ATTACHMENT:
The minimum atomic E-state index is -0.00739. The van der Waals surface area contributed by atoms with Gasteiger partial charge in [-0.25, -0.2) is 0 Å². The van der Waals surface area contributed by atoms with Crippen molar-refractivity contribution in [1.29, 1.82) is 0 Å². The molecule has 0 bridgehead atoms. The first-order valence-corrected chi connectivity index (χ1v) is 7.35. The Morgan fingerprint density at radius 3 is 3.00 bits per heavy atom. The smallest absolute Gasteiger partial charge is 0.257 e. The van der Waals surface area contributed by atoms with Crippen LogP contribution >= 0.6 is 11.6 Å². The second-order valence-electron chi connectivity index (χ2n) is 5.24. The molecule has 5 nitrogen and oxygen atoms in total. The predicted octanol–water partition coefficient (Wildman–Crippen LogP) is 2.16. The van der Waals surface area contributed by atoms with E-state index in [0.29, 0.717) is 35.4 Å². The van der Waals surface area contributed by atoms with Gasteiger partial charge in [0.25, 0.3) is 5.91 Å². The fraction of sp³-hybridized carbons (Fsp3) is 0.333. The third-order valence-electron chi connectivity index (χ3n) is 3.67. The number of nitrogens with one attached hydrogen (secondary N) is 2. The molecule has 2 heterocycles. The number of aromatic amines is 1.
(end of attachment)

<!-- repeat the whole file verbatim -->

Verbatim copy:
The minimum atomic E-state index is -0.00739. The van der Waals surface area contributed by atoms with Gasteiger partial charge in [-0.25, -0.2) is 0 Å². The van der Waals surface area contributed by atoms with Crippen molar-refractivity contribution in [1.29, 1.82) is 0 Å². The molecule has 0 bridgehead atoms. The first-order valence-corrected chi connectivity index (χ1v) is 7.35. The Morgan fingerprint density at radius 3 is 3.00 bits per heavy atom. The smallest absolute Gasteiger partial charge is 0.257 e. The van der Waals surface area contributed by atoms with Crippen LogP contribution >= 0.6 is 11.6 Å². The second-order valence-electron chi connectivity index (χ2n) is 5.24. The molecule has 5 nitrogen and oxygen atoms in total. The predicted octanol–water partition coefficient (Wildman–Crippen LogP) is 2.16. The van der Waals surface area contributed by atoms with E-state index in [0.29, 0.717) is 35.4 Å². The van der Waals surface area contributed by atoms with Gasteiger partial charge in [0.25, 0.3) is 5.91 Å². The fraction of sp³-hybridized carbons (Fsp3) is 0.333. The third-order valence-electron chi connectivity index (χ3n) is 3.67. The number of nitrogens with one attached hydrogen (secondary N) is 2. The molecule has 2 heterocycles. The number of aromatic amines is 1.